C.Mutual assistance within society

88.The Charity Law was formally implemented in 2016; supporting policies on charitable organizations, fund‑raising, trusts and voluntary services were introduced; and tax incentives were given to related charitable donations. A total of 28,000 regular social donation workstations and work locations had been established by the end of 2017, and by the end of 2018, Project Hope had received a cumulative total of 15.023 billion yuan in donations, subsidized 5,949,000 students with difficulties, and helped build 20,329 Hope Primary Schools. As of March 2019, there were 7,183 charitable foundations in China, and by May 2019, 187 charitable trusts had been set up throughout the country, with the scale of trust contracts exceeding 2.16 billion yuan.

D.Response to concluding observation on expanding social protection coverage (paragraph 24)

89.Social protection coverage has been expanding continuously in China, weaving the largest social protection safety net in the world and pulling worldwide social protection coverage up by 11 percentage points. By the end of 2018, the number of people participating in pension insurance had surpassed 900 million, more than 1.3 billion people were covered under basic medical insurance, and the numbers of people covered under work‑related injury insurance, unemployment insurance and maternity insurance had reached 239 million, 196 million and 204 million respectively. China will continue to improve its social security system in accordance with the goal of achieving “a basic system of social security covering both urban and rural residents so that everyone is assured of basic living standards”.

VIII.Article 10Protection of the family

A.Protection of the rights and interests of married families

90.The previous two implementation reports from China made clear that the freedom of marriage of Chinese citizens is protected by law. The General Provisions of the Civil Law adopted in 2017 stipulate that the personal rights of natural persons arising from marriage, family relations and so on are protected by law. A unified civil code will take shape in China by 2020, and a draft treatise on “marriage and the family” is under discussion.

B.Increasing maternity protection

91.China is actively exploring the construction of a social environment friendly to childbearing and promoting the convergence of family planning policies with economic and social policies. With the gradual adjustment and improvement of family planning policies since 2013, the selective two-child policy has been followed by a universal two‑child policy, and the Law on Population and Family Planning has been revised. We are also strengthening the supervision of non‑medically necessary fetal sex identification and sex‑selective artificial termination of pregnancies. Basic family‑planning technical services are provided free of charge to couples of childbearing age who implement family planning. To prevent and reduce the occurrence of unwanted pregnancies, we are implementing a comprehensive adolescent reproductive health care pilot project, and we are actively implementing reproductive technology services and providing consultation, fertility evaluation, pregnancy health care and other services for the elderly and people with high‑risk pregnancies, thereby improving the reproductive health level of people of childbearing age.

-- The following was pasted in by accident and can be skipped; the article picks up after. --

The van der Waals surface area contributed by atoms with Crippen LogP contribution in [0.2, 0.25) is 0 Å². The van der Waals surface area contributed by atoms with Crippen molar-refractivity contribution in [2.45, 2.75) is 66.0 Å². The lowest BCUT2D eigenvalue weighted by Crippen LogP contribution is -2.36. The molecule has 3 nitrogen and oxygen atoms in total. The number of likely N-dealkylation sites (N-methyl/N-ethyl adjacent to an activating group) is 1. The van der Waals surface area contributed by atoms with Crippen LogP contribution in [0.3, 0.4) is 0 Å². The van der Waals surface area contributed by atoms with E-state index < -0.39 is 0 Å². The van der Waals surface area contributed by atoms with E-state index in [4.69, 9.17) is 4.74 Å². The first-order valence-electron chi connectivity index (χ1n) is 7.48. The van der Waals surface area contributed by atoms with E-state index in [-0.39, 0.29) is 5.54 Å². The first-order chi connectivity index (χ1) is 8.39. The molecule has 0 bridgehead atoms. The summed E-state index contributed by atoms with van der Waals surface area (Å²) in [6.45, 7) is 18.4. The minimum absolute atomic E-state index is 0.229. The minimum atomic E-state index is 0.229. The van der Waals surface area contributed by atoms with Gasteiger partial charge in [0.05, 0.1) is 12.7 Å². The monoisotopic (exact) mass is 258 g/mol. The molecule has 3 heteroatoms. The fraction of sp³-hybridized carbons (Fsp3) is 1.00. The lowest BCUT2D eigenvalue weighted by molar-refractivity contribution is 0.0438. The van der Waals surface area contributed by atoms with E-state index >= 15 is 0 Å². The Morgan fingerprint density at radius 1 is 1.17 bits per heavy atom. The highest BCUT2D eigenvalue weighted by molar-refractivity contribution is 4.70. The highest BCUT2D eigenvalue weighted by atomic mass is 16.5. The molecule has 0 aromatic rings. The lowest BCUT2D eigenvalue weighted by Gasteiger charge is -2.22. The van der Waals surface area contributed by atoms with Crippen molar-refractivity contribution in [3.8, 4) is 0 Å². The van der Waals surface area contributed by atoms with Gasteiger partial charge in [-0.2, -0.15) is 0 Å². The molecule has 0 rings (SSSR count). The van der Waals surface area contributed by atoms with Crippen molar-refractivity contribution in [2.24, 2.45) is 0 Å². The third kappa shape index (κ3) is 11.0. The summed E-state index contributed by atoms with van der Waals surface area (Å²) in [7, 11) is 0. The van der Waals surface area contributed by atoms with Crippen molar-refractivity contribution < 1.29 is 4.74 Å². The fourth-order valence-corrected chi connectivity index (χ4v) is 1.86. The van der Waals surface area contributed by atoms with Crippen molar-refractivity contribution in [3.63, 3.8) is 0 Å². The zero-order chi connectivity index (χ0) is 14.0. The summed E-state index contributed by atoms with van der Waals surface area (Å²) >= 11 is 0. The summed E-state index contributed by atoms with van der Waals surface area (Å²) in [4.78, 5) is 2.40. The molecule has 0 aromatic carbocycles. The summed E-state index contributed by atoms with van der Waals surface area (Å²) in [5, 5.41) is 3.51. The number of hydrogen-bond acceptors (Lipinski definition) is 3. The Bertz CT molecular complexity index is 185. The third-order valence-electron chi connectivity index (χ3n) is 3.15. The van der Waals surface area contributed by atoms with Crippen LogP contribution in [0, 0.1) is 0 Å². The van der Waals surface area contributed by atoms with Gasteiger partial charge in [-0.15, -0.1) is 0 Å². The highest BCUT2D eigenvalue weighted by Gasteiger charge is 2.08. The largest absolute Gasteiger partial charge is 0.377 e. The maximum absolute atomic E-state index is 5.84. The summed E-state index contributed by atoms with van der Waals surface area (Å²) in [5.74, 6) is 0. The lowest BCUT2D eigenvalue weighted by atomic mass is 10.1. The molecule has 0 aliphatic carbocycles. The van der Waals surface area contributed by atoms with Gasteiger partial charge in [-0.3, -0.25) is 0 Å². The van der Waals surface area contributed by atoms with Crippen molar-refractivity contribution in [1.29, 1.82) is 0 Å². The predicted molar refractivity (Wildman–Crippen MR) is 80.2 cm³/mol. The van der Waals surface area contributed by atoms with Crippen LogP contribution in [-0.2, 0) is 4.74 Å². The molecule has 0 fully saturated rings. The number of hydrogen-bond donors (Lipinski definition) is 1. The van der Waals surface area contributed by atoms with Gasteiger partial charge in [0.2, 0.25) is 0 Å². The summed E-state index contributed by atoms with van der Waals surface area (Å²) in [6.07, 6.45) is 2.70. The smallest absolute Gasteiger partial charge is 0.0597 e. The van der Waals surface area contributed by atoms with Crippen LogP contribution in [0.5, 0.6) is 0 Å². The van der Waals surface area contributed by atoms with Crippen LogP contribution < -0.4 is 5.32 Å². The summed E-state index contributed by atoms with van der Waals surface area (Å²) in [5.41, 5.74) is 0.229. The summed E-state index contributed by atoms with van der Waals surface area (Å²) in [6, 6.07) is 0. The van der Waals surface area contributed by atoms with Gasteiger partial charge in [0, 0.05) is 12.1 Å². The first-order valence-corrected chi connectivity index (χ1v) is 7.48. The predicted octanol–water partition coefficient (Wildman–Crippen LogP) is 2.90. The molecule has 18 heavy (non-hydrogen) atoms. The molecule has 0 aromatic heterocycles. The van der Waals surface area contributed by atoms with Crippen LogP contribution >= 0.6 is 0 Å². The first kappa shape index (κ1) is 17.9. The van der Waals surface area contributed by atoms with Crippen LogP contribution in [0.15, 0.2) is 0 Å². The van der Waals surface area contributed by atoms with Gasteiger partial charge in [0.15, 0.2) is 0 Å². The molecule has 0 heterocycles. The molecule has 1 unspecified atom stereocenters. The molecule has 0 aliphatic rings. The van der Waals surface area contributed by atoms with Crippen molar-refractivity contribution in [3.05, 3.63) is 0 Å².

C.Protection of the rights and interests of children

1.Prohibition of child labour

92.The related provisions prohibiting child labour under the Law on the Protection of Minors, the Criminal Law and the Labour Law have been clarified in the previous two implementation reports. China is actively carrying out special campaigns to rectify the labour market and punish illegal employment. For such illegal and criminal acts as coerced labour and the abduction and sale of children under the guise of job placement, public‑security punishments or criminal‑liability prosecutions are carried out in accordance with the law. We see to it that youths and children of compulsory‑education age are enrolled in schools, while controlling dropouts and ensuring education, thereby cutting off child labour at the source.

2.National plan of action for the protection of children

93.The protection of children’s legitimate rights and interests and the promotion of children’s development are included in the Twelfth and Thirteenth Five‑Year Plans for national economic and social development. We are formulating and implementing a third round of programmes for the development of women and children. The mid‑term evaluation of the Outline for the Development of Children in China (2011–2020) shows the smooth implementation of that programme. Each province, autonomous region and municipality incorporates children’s development goals and tasks into its local economic and social development guidelines. Eleven Government departments have incorporated the indicators of the children’s development programme into the implementation of the Thirteenth Five‑Year Plan by their own units.